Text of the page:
- Only comes in three sizes and two colors
- Doesn’t have detachable weights
Most Innovative – New Archery Products Black Apache Stabilizer
The NAP Black Apache Stabilizer is a very peculiar model and it has its fair share of critics as well as a decent fan-based. It comes in two sizes – 5 and 8 inches. The 8-inch version has a detachable 3-inch carbon fiber bar which weighs 2 ounces. This gives it a little more adjustability than a no-weights stabilizer but it still is low, especially considering the price tag here.
One of the things that might make up for the lack of serious weight adjustments is the materials that the NAP Apache is made of. The proprietary dampening materials here (mostly carbon fiber and rubber) are excellent at their job. The 5-inch version is one of the best dampening stabilizers out there but it lacks in terms of accuracy aid.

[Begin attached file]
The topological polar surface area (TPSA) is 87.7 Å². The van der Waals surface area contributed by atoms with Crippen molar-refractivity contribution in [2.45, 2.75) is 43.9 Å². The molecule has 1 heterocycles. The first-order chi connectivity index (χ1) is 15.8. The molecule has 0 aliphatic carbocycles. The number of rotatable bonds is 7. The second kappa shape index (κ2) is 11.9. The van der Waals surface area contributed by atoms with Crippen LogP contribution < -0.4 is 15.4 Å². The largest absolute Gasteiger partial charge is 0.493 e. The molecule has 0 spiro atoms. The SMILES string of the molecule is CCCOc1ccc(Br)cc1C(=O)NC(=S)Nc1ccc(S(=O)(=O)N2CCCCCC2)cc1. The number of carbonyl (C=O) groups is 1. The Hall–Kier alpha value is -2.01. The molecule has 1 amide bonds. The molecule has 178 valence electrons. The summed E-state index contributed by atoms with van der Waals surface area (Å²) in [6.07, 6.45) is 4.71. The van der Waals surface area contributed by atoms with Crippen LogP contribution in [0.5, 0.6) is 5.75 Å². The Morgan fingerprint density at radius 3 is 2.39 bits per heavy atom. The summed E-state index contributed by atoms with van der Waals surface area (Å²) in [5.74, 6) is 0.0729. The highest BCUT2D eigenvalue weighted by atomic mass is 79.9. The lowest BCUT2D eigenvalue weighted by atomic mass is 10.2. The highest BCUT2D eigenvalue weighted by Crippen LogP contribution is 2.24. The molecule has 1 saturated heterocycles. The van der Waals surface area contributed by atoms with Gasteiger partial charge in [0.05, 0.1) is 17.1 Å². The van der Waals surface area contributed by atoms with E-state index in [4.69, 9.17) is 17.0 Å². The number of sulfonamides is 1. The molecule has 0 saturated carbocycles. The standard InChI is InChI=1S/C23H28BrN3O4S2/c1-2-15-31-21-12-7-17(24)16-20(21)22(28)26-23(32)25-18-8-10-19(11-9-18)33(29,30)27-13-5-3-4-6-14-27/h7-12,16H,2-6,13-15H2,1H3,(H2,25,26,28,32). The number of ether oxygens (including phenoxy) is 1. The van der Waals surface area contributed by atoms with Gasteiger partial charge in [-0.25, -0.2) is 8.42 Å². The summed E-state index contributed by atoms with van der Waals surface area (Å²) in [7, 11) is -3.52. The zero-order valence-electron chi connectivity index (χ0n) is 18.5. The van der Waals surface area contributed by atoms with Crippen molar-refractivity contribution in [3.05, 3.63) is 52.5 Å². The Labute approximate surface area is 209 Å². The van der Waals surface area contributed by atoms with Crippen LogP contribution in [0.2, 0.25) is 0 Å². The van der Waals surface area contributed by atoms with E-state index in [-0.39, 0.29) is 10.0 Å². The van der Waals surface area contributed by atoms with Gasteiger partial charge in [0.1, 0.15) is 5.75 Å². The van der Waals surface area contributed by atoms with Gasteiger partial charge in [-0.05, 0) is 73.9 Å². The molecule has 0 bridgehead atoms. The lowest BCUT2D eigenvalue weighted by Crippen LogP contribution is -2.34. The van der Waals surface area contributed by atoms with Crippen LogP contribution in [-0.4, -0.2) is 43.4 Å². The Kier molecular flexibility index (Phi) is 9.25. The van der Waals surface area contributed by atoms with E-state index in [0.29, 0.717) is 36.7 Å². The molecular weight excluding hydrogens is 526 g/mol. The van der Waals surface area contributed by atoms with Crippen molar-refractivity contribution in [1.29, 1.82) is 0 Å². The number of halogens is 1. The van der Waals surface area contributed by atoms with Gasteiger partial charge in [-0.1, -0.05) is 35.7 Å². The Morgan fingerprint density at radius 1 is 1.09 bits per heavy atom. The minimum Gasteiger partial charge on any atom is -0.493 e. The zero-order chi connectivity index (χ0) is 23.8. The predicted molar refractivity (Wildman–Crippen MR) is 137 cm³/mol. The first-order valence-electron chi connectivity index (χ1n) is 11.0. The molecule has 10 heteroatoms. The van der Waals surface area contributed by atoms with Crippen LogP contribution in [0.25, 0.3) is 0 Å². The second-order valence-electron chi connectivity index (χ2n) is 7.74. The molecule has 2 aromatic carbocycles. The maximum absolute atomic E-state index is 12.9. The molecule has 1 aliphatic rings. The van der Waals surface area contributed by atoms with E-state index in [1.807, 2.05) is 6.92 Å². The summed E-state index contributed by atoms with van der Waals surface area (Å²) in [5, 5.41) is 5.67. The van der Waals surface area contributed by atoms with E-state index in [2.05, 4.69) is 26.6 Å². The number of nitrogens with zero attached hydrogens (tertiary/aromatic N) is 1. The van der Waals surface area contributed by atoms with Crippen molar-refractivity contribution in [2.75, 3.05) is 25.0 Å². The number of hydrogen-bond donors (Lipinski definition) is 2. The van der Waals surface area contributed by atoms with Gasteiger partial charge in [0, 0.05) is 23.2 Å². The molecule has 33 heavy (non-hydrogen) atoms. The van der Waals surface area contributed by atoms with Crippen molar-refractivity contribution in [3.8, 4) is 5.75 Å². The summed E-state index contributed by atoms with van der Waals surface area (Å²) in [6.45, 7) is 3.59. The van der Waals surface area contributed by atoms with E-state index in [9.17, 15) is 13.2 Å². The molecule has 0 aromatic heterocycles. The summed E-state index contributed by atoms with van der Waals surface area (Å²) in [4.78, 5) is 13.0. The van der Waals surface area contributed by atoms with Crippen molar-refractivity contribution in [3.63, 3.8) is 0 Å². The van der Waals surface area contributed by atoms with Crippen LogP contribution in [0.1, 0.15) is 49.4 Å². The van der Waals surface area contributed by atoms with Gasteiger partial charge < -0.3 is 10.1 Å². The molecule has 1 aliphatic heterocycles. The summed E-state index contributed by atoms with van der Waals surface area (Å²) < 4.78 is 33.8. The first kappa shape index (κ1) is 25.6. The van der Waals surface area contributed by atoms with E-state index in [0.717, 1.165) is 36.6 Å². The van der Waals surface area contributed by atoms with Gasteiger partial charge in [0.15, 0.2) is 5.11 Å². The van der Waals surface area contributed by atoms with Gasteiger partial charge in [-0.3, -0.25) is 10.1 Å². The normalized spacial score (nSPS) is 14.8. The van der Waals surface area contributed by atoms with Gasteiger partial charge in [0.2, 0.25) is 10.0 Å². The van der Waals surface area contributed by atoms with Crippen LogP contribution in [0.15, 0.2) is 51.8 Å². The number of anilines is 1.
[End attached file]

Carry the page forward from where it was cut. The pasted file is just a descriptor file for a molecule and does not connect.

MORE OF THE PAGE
Taking into consideration that it only comes in two sizes and two colors you get the impression that New Archery Products didn’t want to overcomplicate their bow accessory too much and focus on the important things. Even though the NAP Apache isn’t great for aiming it does wonder for your post-shot bow vibrations.
- Superb dampening effect
- Quality materials
- Good for beginners
- Adequately priced
- Designed for hunting
- Good value for your money
- Won’t help much with accuracy and aiming
- Sizes and colors are very limited
Best Budget Option – LimbSaver S-Coil Bow Stabilizer
Last on my list is a stabilizer for the more budget-oriented folk. It also is a great thing for any beginner as it costs little to nothing and does an okay job at dampening and silencing. Helping you aim isn’t the goal of the “Limb Saver” but rather to soften your bow’s after-shot vibrations and make the shot itself more silent.
It features a rubberized spiral design that is very lightweight. The idea behind the spiral construction is to maximize surface area without making the stabilizer too long. That greatly reduces the bow jump. Think of it as a harmonic dampener that stretches back and forth when you shoot.